• Currently the process asks people, when they visit the library, if they consent to DHA having access to their personal data. This will have to be repeated as in the Sinfin Library,  the volunteers are managed by the Citizens Advice South Derbyshire and City (CAB) which is a separate organisation. Consent has to be given, specifically.
    • Despite the apparent good progress, Cllr Grimadell, Cabinet member for Leisure, Culture and Tourism announced at the Full Council meeting on 12th July 2018, that there would be a “pause” in the programme to allow a review to take place, and that this would be complete by mid-August. This is still outstanding.
      • Claire Davenport was asked in the 11 September Executive Scrutiny Board what the position was with the Review, as the August date had passed. She explained that, by August, the plan was that they would only have finished their “Information gathering”. The report would be much later – loosely, a further 4-6 weeks. It was very clear, at the time, and this is documented that the “outcome” would be available by mid-August. The final report has slipped by 2 months with no explanation!
    • Sinfin library has been branded a success because of the increase in footfall. This fails to recognise and acknowledge that the Citizen’s Advice Bureau is now located inside the library; the footfall will have increased but not just because it has been converted to a CML.
      • No figures have been reported for Spondon and Allestree.
    • Volunteer support is patchy, especially for Spondon; the library has not opened on a few days due to lack of support.
      • The full robustness of the volunteer support across all 3 libraries has not been tested whilst ever the core staffing is still from Council library management.
      • The CML model is about volunteer management in the community. This is not in place yet. Volunteer Steering groups do not manage the facility.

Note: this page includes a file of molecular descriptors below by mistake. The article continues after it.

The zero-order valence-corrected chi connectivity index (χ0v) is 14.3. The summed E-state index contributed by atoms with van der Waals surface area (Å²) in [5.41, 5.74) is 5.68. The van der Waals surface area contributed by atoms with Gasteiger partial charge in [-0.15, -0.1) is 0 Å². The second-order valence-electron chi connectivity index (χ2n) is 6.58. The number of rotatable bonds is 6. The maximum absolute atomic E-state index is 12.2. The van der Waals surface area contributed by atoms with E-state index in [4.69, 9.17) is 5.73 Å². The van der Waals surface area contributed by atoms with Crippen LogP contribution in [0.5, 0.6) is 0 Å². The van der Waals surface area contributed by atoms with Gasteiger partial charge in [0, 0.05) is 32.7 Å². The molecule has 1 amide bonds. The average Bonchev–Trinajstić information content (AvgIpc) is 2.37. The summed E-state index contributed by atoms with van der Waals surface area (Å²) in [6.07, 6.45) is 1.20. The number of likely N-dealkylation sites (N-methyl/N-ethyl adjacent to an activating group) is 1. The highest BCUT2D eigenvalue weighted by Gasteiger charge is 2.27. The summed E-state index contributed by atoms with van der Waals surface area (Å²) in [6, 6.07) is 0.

• One of the selling points of CMLs was that “enhanced services” could be brought into each library – to allow additional opening hours, new activities, to develop the “community hub”.
      • Claire Davenport was asked, at the Scrutiny Meeting, what additional services have been implemented in the CMLs – her answer – coffee machines have been installed. It is correct to say that CAB is located in Sinfin library however this was more of a strategic move for them, than an “enhanced service” requested by the community.
    • Statements  continue to be made that savings from this project are “on plan”. This does not bear any examination at all. The savings in 2018/19 will not be delivered.
      • The total planned annual savings from the strategic review, when complete will be £648k pa
      • The plan for the current year (2018/19) is £337k
      • It was reported at the Cabinet on 8th August 2018 that £38k of the £337k would not happen this year due to slippages that still assumed December 2018 completion.
      • The significant majority of the savings come from staff redundancies as libraries transfer to CMLs. As the 3 current CMLs are still run by library staff, then there are NO savings from this stream.
      • Mathematically, to achieve £300k savings in 6 months then all redundancies will need to be enacted by September 30th 2018. This has not happened, and is unlikely to happen in 2018.

What next?